In an 11th-hour change, Atlanta approved new rules for citizen-led petitions to include signature matching—a practice decried by Cop City protesters and voting rights advocates.

by Piper French, Bolts

On January 29, two activists locked themselves to construction equipment belonging to the main “Cop City” contractor, shutting down the work site in downtown Atlanta for hours. “Myself and countless other residents have tried every legal avenue to Stop Cop City—but the City government has stonewalled us every step of the way,” an activist called Temperance said in a press statement. “I don’t want to have to be doing this today, but direct action and civil disobedience are the only options we have left.” Both activists were arrested and jailed.

In a way, the movement was returning to its roots. In 2021, the fight to stop Cop City began with direct action. After two years of protest, organizers extended their effort to the ballot box. Some felt it was critical to let Atlantans weigh in directly on the construction of a vast new law enforcement training center—and they were betting that the will of the people would ultimately come down on their side. On a more practical level, a referendum campaign struck Mary Hooks, a lead organizer for the Cop City vote coalition, as a straightforward process with delineated steps and rules: a signature collection phase, a break while the city verified them, then on to a massive voter turnout effort. “We were like, ‘This seems very clear in terms of the path that we need to be walking on,’” she recalled.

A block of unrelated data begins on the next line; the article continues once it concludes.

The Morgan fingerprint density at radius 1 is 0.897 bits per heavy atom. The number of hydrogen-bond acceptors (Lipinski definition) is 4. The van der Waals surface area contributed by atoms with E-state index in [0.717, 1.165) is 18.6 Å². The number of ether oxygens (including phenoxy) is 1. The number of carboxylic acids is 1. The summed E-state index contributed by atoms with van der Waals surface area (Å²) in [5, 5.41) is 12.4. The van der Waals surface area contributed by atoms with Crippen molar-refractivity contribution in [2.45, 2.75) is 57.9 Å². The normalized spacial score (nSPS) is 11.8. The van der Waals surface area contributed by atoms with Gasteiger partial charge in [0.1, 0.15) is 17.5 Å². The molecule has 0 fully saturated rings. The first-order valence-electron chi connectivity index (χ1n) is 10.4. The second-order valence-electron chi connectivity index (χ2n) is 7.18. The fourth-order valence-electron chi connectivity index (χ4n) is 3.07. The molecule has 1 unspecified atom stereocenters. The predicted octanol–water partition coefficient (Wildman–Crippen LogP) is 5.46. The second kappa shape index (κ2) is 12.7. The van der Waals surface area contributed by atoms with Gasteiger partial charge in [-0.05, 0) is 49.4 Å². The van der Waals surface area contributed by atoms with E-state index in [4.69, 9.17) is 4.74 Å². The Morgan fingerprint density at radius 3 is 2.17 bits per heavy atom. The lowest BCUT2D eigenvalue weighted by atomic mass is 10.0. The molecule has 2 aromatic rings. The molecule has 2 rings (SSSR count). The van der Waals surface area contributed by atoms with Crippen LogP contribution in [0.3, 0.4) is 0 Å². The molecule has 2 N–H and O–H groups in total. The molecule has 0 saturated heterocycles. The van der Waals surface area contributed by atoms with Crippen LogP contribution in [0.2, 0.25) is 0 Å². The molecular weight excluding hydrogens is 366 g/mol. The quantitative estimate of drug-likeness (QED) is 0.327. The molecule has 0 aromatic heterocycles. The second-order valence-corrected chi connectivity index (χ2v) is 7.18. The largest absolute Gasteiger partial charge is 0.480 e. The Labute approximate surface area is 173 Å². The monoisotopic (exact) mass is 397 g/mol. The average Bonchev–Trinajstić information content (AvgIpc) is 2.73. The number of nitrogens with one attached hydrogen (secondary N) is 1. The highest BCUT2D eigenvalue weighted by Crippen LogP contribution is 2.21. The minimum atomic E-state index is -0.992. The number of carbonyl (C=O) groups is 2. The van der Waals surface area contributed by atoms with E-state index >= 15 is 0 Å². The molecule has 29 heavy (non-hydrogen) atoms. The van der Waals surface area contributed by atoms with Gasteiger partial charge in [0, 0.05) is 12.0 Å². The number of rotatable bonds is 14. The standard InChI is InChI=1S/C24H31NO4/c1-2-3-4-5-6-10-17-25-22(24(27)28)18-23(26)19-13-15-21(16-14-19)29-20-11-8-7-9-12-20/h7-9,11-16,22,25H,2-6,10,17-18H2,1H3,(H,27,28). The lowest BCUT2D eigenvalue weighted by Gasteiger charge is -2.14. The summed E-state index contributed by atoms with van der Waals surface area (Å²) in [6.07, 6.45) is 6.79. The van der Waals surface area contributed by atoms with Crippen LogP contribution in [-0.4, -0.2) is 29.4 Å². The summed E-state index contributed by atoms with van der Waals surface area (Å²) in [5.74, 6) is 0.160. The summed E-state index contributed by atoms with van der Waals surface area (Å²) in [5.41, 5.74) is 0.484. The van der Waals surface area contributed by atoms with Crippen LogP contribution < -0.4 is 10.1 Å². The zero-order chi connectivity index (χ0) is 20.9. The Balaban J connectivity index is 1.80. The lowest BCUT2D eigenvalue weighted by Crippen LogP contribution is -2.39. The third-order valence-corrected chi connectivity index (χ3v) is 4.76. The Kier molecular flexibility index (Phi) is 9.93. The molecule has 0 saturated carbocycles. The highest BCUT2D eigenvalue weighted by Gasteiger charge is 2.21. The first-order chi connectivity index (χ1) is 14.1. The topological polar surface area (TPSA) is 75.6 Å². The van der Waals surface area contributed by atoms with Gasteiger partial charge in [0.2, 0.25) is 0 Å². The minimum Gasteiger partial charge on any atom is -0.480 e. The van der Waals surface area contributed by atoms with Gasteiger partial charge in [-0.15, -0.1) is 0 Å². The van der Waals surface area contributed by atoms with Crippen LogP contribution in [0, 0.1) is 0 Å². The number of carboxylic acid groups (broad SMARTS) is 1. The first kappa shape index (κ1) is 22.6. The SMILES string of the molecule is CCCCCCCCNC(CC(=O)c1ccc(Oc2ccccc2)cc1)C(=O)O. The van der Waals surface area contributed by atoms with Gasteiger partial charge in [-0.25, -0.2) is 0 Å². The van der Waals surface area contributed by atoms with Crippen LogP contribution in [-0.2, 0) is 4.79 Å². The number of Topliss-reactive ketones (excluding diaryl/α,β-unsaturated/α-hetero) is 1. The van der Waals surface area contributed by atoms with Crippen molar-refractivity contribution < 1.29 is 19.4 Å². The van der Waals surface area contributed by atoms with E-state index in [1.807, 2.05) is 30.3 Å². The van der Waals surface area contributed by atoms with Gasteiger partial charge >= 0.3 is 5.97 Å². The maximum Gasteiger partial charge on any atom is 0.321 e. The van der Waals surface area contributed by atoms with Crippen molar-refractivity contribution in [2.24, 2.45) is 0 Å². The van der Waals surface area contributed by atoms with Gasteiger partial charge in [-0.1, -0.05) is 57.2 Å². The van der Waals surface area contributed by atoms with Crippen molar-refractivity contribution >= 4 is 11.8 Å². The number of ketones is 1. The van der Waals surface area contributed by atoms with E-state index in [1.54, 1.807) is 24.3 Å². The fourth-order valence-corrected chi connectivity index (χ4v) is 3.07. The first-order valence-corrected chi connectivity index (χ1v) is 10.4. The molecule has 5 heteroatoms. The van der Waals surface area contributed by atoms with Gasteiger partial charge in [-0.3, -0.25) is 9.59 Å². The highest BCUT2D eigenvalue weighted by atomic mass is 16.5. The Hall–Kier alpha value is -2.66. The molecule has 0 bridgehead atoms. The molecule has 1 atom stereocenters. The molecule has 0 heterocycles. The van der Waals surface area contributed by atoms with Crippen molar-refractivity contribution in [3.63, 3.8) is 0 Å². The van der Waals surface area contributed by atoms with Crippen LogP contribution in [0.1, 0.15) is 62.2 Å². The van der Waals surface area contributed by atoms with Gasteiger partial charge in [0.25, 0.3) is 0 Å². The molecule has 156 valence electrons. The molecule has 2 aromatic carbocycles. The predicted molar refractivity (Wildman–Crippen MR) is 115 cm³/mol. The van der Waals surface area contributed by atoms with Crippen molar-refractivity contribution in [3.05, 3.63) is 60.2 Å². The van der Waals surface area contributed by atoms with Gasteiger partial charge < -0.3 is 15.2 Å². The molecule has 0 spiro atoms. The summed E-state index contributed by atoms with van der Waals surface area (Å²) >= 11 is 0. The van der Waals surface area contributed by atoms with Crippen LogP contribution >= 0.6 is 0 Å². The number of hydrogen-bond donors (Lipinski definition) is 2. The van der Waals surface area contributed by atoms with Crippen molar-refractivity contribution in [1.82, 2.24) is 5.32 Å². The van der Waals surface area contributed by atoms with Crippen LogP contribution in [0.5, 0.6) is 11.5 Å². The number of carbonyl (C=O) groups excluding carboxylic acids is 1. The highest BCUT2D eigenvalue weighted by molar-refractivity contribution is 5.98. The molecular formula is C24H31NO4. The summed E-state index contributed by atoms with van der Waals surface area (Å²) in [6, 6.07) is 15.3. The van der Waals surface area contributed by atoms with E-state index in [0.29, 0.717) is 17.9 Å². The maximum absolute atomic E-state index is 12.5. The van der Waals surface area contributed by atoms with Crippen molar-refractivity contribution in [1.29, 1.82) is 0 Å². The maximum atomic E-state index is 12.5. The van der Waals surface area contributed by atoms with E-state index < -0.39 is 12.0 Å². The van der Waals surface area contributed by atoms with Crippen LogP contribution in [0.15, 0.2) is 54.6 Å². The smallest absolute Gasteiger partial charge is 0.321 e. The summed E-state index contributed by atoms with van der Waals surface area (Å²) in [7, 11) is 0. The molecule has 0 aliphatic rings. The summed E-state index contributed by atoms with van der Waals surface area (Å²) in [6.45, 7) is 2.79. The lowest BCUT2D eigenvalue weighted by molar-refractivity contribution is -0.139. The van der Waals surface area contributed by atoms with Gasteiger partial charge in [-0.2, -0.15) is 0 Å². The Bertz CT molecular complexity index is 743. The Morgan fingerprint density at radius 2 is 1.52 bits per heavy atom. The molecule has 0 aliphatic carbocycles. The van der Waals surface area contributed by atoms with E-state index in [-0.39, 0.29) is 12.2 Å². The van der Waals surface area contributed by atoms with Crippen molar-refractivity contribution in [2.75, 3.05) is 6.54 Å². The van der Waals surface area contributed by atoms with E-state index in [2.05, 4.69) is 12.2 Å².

Protesters gathered on 5th Avenue and march to JP Morgan Headquarters in New York to rally against Atlanta Cop City on March 9, 2023

As it turns out, the path has been anything but clear. The Atlanta city government has thrown up barriers at every turn, miring the petition gathering and signature approval process in bureaucratic and legal delays. The city has even drawn the ire of mainstream Democratic politicians and voting rights groups in its attempts to deploy classic forms of voter restriction.

These roadblocks were made possible by the fact that the organizers are essentially starting from zero. Atlanta has never hosted a citizen-led referendum before, and therefore has few established structures in place to govern the process. “So much of what happened over the course of the past two years was entirely preventable, had we had a codified process that allowed everyone to know what the rules of the game were,” said Rohit Malhotra, the founder and executive director of Atlanta’s Center for Civic Innovation.

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